At a glance, Kota Bharu has acquired a feel of a decaying town. The buildings and roads lack upkeep and shine, landscaping is bare and half-hearted and pedestrian pavements are almost non-existent. The city looks like it is stuck in a time warp but without the old charm of an old town. Most of all the streets require a massive clean up.
It is clear that the lack of investment and adequate attention to place making in public spaces have taken its toll on Kota Bharu. However, when we take the time to look more closely into the more hidden private spaces, we discovered there was more than that meets the eye in Kota Bharu. Enterprising Kelantanese make up for the absence of impactful public sector investment in their own way.
To our surprise, the café scene in Kota Bharu is alive and buzzy. Kopi Mesin Heritage is one of the few independent cafes that have been mushrooming in Kota Bharu. When we were there during lunch and in the evening, it was full of people.
The interior is full of interesting old and intriguing photographs of Kota Bharu and the Kelantanese life. Upstairs, led by brightly painted stairs to reflect the Chinese temple colours near by, one can admire sketches and paintings of wayang kulit characters by the co-owner and intriguing selections of vintage items.
The café serves local specialities such as keropok lekor as well as a modified Western menu, and a comprehensive, imaginative drinks list including of course, “kopi mesin”. We were told by the co-owner and founder, Haniza Hassan that the idea for the name came about as the Kelantanese refer to western coffee as “machine coffee”.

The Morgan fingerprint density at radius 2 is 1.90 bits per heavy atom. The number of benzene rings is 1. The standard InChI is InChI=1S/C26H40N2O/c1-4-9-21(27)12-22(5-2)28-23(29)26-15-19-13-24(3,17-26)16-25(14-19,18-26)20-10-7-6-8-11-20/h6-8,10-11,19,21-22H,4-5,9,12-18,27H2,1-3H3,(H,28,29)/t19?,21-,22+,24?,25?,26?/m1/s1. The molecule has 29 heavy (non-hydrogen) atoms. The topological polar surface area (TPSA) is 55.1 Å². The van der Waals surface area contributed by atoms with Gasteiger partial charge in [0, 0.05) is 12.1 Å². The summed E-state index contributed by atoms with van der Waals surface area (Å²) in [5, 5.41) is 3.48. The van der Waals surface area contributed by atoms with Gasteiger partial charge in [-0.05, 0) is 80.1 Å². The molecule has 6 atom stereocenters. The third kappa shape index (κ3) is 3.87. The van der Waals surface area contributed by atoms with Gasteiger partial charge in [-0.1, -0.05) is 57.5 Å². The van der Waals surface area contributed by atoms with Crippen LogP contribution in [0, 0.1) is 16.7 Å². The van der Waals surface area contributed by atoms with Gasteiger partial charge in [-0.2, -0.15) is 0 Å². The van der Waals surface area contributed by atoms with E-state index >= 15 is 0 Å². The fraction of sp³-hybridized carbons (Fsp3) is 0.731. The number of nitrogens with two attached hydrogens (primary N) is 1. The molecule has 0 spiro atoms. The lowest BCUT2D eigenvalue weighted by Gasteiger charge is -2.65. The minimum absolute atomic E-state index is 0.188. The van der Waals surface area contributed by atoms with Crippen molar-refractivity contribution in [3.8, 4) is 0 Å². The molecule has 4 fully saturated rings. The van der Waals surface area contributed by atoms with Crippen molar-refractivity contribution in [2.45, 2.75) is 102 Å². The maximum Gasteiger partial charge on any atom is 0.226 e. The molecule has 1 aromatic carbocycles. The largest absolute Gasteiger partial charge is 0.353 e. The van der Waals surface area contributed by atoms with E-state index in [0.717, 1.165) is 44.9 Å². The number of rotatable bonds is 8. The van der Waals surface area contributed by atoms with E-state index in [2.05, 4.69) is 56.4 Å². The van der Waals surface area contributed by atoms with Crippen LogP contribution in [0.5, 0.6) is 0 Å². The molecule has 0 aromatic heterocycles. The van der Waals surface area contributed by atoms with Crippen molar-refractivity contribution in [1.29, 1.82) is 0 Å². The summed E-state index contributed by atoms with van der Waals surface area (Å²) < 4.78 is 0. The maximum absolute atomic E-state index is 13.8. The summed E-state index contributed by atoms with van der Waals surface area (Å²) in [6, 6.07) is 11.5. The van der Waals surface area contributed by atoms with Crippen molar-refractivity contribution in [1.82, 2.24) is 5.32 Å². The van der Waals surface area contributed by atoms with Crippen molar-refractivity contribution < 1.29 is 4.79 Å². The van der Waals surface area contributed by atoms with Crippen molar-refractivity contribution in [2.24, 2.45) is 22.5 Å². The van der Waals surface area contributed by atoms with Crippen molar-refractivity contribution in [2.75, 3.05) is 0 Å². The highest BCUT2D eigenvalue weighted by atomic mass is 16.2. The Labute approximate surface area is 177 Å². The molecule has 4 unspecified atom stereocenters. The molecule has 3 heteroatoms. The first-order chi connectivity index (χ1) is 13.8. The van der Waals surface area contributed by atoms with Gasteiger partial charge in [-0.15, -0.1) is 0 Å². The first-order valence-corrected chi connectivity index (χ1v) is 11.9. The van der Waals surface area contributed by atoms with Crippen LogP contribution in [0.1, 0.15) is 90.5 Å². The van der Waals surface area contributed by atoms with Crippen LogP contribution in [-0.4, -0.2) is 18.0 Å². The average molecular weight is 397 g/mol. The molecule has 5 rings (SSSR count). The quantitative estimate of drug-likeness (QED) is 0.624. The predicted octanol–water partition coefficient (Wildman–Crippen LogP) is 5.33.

Around the corner from the café, there were more surprises. A series of back lanes that have been cleaned up and planted with trees. The back lanes and the walls behind Kopi Mesin Heritage are now freshly transformed with colourful murals and a pleasant landscape of trees.
The murals depict local Kelantan scenes and the familiar faces of Kelantan with a touch of local humour. The famous Kelantanese nasi kerabu biru (blue herb rice) is a prominent feature, and so is Dato’ Vida, the famously (or infamously) flamboyant local cosmetic entrepreneur. The murals are a result of collaboration between the Kota Bahru council, National Art Gallery and an art collective in Kelantan called Peseni. We genuinely enjoyed ourselves touring the mural backlanes.
Inspired by the café scene, we headed to two café institutions in Kota Bharu – The White House café, a paradoxically humble kopitiam – an old style Chinese café – that serves their signature locally ground coffee with soft, thick toasts slathered with butter and kaya (coconut jam). We found joy in this simple café. For lunch, we decided to go to the second café – the unusually named Din Tokyo. We had a simple lunch of laksam – a refreshing light dish of rice rolls with fish sauce with a sprinkle of mixed herbs and chilli sambal on the side.
I ended with their ginger and quail egg tea, their specialty. Our verdict is that Kota Bharu is a diamond in the rough – underneath the dusty exterior, there are shining gems.